There’s the scum.
Pages ten through twelve are the first real action scene, and it works as a Frank Quitely and Pete Doherty showcase. One thing I dig about Quitely’s work is that he tends to do a really interesting job when it comes to depicting architecture and rubble. He has a way of depicting wilderness, wasteland, stone, and rubble that’s very appealing. The panels on pages ten and eleven are on the same side of a single hill, and that hill slopes downward from left to right in each panel. Quitely maintains that point-of-view for the duration of the scene, though he zooms in and out over the course of the fight. Though the backgrounds are fairly light, there’s still a sense of place. Everyone’s playing in the same field. It’s small, but it counts.
Page twelve has what I’ve seen described as the killer panel for the comic, when Walter, a psychic hero and brother to the Utopian (our Superman-alike), takes psychic control of Blackstar, the villain of the issue. This psychic control manifests itself as Walter yanking Blackstar into a “psychic painting,” essentially a memory that has been turned into a mental “place.” Quitely and Doherty’s way of visualizing this is to show the blueline art and pencils and such beneath the finished and colored art. It is a cool visual effect, sure, but it’s not necessarily new or groundbreaking. It’s a variation on a technique that’s shown up in Looney Tunes and even in Animal Man.
No, what’s really killer about this panel to me is more subtle. Part of the reason why I think Quitely is such a good artist is that he draws everything, and the small touches are sometimes more amazing than the more sensational touches. The incline of the hill that all the heroes are fighting on in the real world is reflected here in this psychic painting. The memory that these two men are walking around in maintains visual continuity from the fight beforehand. There’s something fascinating about that to me. I’m no Frank Santoro, so I couldn’t tell you what it means exactly. If I had to push, I would say that it has something to do with establishing place and realism for a world, and that maintaining those rules when you change locations keeps the reader believing in this world you’ve created. That incline is a small thing, but it’s more visually interesting than people fighting in a city or on a plateau. It adds just a little more flavor than normal to the fight scene, and that carries through to the psychic painting as a kind of transition from the real world to the mental one.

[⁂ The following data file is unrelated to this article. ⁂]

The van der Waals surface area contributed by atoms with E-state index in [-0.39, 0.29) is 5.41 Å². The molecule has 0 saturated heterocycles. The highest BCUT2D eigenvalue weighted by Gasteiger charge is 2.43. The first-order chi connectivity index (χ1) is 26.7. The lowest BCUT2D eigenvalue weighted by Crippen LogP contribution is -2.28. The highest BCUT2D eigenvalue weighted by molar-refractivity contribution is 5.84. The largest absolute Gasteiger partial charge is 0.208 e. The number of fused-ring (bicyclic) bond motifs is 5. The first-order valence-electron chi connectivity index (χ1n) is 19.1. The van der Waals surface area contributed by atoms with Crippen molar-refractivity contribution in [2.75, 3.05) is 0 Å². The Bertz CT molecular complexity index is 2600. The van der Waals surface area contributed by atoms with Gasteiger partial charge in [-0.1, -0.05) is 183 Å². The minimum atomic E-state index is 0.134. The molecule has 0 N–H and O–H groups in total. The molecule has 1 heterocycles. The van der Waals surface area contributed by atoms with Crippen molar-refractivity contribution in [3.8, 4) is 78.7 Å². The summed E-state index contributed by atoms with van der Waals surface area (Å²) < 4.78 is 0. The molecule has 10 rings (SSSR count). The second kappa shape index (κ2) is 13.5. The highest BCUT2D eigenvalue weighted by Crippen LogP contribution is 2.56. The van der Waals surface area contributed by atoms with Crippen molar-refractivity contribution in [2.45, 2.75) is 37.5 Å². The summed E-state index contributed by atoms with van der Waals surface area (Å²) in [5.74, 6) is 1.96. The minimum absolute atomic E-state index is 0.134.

These pages are also a great way to see what exactly Doherty’s bringing to the book. There’s a nice symmetry in there between art and plot that I like a lot. Millar’s world is our world, but it’s treated in the text as a fallen, cynical reality. When a character creates a psychic painting of a beach holiday he took as a kid, it shows up as a bright and happier location. Doherty renders the mountains and sky of Vermont as dark and gloomy, with bluish greys and flat greens. When the scene flips to the psychic painting, he uses brighter versions of the same colors. The green is verdant, instead of muted. The blues are the same shade of blue you’d use as a child when asked to color the sky. They aren’t depicting the same place, but there’s a visual continuity between the places that I like a whole lot. Quitely excels at establishing a sense of place that feels real, regardless of the action on the page.
In the real world, on page thirteen, the superheroes are fighting dirty. The art doesn’t match the text here — either that or Walter is a sadistic liar, which doesn’t seem likely — but the art is clear enough. The capes are beating the bone marrow out of Blackstar, who they say “killed that entire alien race.” He has an anti-matter battery in his chest, but he never gets a chance to use it.
Millar uses the beating to teach us more about the world. Going by the dialogue, the superheroes are supposed to fight in a clean manner as a general rule, but had to break bad this time to get things done. But that’s okay, because this guy they just brutalized leveled “half of Missouri” last time he broke out, so they had to ante up. That raises a lot of questions to me. That off-hand mention of massive destruction is frustratingly common as a way to show exactly how bad someone is. Even if “half of Missouri” is an exaggeration, it makes me wonder how their world could possibly be so similar to ours if beings of that power are capable of destroying so much.
Pages fourteen through seventeen are basically an argument between Walter and his brother, Utopian, with occasional input from the rest of the cast. The older capes are disappointed in the younger capes to varying degrees. Utopian’s wife Grace — and Sampson and Chloe’s mom — is grateful her nephew showed up, even if he didn’t take part in the fight, and frustrated her children didn’t. Utopian is an old fuddy duddy who likes to talk about how “having these powers comes with certain responsibilities.” Walter is cool with it, though. Kids will be kids, and they never asked to be born into the family business. He doesn’t get along with his brother, and he’s chafing under Utopian’s influence.
Quitely doesn’t have a lot to work with in these pages. The incline is maintained, which is cool, but the fight is over in three panels and three punches. Most of the people on-screen just sorta stand around and watch, and the argument? It’s between two bearded white dudes. It’s not that visually interesting, honestly, though I do like Walter’s jaunty pose on page seventeen, panel five.